Curonian Lagoon

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Curonian Spit and Lagoon

The Curonian Lagoon (or Bay, Gulf; Russian: Куршский залив, Lithuanian: Kuršių marios, Polish: Zalew Kuroński, German: Kurisches Haff) is separated from the Baltic Sea by the Curonian Spit. Its surface area is 1,619 square kilometers (625 sq mi).[1] The Neman River supplies about 90% of its inflows; its watershed consists of about 100,450 square kilometres in Lithuania and Russia's Kaliningrad Oblast.[2]

Human history[edit]

Landsat photo

In the 13th century, the area around the lagoon was part of the ancestral lands of the Curonians and Old Prussian people. Later it bordered the historical region of Lithuania Minor. At the northern end of the Spit, there is a passage to the Baltic Sea, and the place was chosen by the Teutonic Knights in 1252 to found Memelburg castle and the city of Memel. The town is officially called Klaipėda since 1923 when the Memel Territory was separated from the German Empire.

As the new Interwar border, the river that flows into the Curonian Lagoon near Rusnė (German: Ruß) was chosen. The river's lower 120 km in Germany were called die Memel by Germans, while the upper part located in Lithuania was known as Nemunas River. The border also separated the peninsula near the small holiday resort of Nida, Lithuania (German: Nidden); the southern part of the Spit and the Lagoon remained in Germany until 1945.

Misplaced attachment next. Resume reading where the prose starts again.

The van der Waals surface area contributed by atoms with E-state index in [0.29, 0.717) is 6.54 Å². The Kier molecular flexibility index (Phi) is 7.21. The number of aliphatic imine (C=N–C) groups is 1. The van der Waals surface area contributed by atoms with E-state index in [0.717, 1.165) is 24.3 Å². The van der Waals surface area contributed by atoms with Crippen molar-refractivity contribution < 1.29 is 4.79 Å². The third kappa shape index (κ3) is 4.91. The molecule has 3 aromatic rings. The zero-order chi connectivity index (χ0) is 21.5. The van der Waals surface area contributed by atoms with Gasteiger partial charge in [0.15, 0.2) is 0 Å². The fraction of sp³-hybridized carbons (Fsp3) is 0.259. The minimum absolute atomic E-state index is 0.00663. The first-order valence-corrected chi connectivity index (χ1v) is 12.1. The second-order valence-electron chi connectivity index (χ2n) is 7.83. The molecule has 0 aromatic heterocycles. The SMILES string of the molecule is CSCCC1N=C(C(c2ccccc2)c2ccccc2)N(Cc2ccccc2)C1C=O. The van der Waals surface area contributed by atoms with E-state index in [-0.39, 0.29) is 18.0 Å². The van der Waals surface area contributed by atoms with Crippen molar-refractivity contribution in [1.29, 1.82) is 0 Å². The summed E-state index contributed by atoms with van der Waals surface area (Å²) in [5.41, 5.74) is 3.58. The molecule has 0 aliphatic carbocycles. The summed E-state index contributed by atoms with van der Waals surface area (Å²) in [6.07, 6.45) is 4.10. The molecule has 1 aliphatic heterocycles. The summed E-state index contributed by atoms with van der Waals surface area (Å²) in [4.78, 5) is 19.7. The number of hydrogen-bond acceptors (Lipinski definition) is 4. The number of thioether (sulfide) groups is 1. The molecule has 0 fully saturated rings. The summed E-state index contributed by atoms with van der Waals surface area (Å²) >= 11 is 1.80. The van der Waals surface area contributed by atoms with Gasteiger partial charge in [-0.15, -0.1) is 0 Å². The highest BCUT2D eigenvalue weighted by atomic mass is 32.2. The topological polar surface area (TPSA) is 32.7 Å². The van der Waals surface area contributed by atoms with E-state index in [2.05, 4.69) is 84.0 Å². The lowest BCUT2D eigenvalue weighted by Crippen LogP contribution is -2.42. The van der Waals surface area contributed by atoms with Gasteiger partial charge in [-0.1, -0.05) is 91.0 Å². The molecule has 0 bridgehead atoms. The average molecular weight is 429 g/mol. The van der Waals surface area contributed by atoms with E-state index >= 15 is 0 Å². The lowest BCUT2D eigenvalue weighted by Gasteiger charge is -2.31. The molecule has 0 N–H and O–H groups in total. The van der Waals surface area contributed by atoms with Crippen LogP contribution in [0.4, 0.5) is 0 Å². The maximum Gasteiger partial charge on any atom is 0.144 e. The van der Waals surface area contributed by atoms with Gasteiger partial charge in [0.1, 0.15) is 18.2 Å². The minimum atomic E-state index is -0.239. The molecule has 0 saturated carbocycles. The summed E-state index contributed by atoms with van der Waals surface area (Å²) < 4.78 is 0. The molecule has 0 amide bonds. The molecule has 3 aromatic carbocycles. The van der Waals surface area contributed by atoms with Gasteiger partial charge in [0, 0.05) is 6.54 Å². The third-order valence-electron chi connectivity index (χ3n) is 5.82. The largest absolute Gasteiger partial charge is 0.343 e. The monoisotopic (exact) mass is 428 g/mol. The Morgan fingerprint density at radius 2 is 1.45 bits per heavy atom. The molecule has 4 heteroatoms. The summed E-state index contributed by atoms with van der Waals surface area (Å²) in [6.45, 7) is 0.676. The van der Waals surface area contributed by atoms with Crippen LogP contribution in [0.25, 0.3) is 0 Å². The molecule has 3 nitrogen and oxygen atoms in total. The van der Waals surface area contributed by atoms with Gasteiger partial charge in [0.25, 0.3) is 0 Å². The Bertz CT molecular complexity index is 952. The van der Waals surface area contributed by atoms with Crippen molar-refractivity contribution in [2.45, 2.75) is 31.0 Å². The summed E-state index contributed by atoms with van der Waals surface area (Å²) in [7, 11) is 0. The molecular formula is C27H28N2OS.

This border remains today, as after World War II, the southern end of the Spit and the German area south of the river, the part of East Prussia with the town Königsberg located in Sambia, became part an exclave of Russia called Kaliningrad Oblast.

Natural history and ecology[edit]

The Lagoon, formed about 7,000 years BCE, is classified as brackish.[3] Water depths average 3.8 meters.[4] It is highly biodiverse, although troubled by water pollution.[3] The presence of algal blooms was confirmed in the 2000s.[4]

See also[edit]

References[edit]

  1. ^ "Curonian Lagoon". Encyclopædia Britannica. Retrieved 2009-10-17. 
  2. ^ I. Ethem Gönenç, Angheluta Vadineanu (2008). Sustainable Use and Development of Watersheds. Springer. ISBN 978-1-4020-8557-4. 
  3. ^ a b "Site name:Lithuanian coastal site". Vilnius University Ecological Institute. Retrieved 2009-10-17. 
  4. ^ a b "Toxic cyanobacteria blooms in the Lithuanian part of the Curonian Lagoon". Institute of Oceanology of the Polish Academy of Sciences. Retrieved 2009-10-17. 

External links[edit]

Coordinates: 55°05′34″N 20°54′59″E / 55.09278°N 20.91639°E / 55.09278; 20.91639